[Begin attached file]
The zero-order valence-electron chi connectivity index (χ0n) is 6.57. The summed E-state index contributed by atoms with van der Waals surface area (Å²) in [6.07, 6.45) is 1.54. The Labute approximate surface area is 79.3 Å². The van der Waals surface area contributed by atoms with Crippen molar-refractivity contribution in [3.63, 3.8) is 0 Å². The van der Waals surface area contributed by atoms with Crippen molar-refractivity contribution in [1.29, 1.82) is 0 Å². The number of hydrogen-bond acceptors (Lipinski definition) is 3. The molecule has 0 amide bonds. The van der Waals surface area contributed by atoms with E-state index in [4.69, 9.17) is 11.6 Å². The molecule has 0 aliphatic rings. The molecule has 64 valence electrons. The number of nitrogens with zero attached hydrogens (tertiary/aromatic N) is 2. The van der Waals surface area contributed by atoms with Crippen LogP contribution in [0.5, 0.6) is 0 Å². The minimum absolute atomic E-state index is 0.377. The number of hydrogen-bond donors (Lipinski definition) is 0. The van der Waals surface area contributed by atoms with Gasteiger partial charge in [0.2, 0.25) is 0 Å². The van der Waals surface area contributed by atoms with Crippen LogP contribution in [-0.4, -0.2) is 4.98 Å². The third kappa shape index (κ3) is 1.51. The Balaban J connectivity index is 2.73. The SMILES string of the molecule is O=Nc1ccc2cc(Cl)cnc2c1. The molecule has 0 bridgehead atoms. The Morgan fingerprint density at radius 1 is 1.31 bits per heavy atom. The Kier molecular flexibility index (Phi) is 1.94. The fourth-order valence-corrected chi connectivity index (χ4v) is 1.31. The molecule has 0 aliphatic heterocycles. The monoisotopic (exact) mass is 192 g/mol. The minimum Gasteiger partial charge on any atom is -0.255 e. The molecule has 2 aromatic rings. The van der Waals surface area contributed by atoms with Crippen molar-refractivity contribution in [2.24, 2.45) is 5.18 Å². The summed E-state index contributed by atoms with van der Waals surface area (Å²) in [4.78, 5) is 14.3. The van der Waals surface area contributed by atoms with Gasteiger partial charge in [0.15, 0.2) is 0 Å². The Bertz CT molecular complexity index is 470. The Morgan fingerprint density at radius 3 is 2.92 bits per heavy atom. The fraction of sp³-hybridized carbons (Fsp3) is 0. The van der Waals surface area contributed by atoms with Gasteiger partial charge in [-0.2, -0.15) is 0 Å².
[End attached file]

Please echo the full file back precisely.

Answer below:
The zero-order valence-electron chi connectivity index (χ0n) is 6.57. The summed E-state index contributed by atoms with van der Waals surface area (Å²) in [6.07, 6.45) is 1.54. The Labute approximate surface area is 79.3 Å². The van der Waals surface area contributed by atoms with Crippen molar-refractivity contribution in [3.63, 3.8) is 0 Å². The van der Waals surface area contributed by atoms with Crippen molar-refractivity contribution in [1.29, 1.82) is 0 Å². The number of hydrogen-bond acceptors (Lipinski definition) is 3. The molecule has 0 amide bonds. The van der Waals surface area contributed by atoms with E-state index in [4.69, 9.17) is 11.6 Å². The molecule has 0 aliphatic rings. The molecule has 64 valence electrons. The number of nitrogens with zero attached hydrogens (tertiary/aromatic N) is 2. The van der Waals surface area contributed by atoms with Crippen LogP contribution in [0.5, 0.6) is 0 Å². The minimum absolute atomic E-state index is 0.377. The number of hydrogen-bond donors (Lipinski definition) is 0. The van der Waals surface area contributed by atoms with Gasteiger partial charge in [0.2, 0.25) is 0 Å². The van der Waals surface area contributed by atoms with Crippen LogP contribution in [-0.4, -0.2) is 4.98 Å². The third kappa shape index (κ3) is 1.51. The Balaban J connectivity index is 2.73. The SMILES string of the molecule is O=Nc1ccc2cc(Cl)cnc2c1. The molecule has 0 bridgehead atoms. The Morgan fingerprint density at radius 1 is 1.31 bits per heavy atom. The Kier molecular flexibility index (Phi) is 1.94. The fourth-order valence-corrected chi connectivity index (χ4v) is 1.31. The molecule has 0 aliphatic heterocycles. The monoisotopic (exact) mass is 192 g/mol. The minimum Gasteiger partial charge on any atom is -0.255 e. The molecule has 2 aromatic rings. The van der Waals surface area contributed by atoms with Crippen molar-refractivity contribution in [2.24, 2.45) is 5.18 Å². The summed E-state index contributed by atoms with van der Waals surface area (Å²) in [4.78, 5) is 14.3. The van der Waals surface area contributed by atoms with Gasteiger partial charge in [0.15, 0.2) is 0 Å². The Bertz CT molecular complexity index is 470. The Morgan fingerprint density at radius 3 is 2.92 bits per heavy atom. The fraction of sp³-hybridized carbons (Fsp3) is 0. The van der Waals surface area contributed by atoms with Gasteiger partial charge in [-0.2, -0.15) is 0 Å².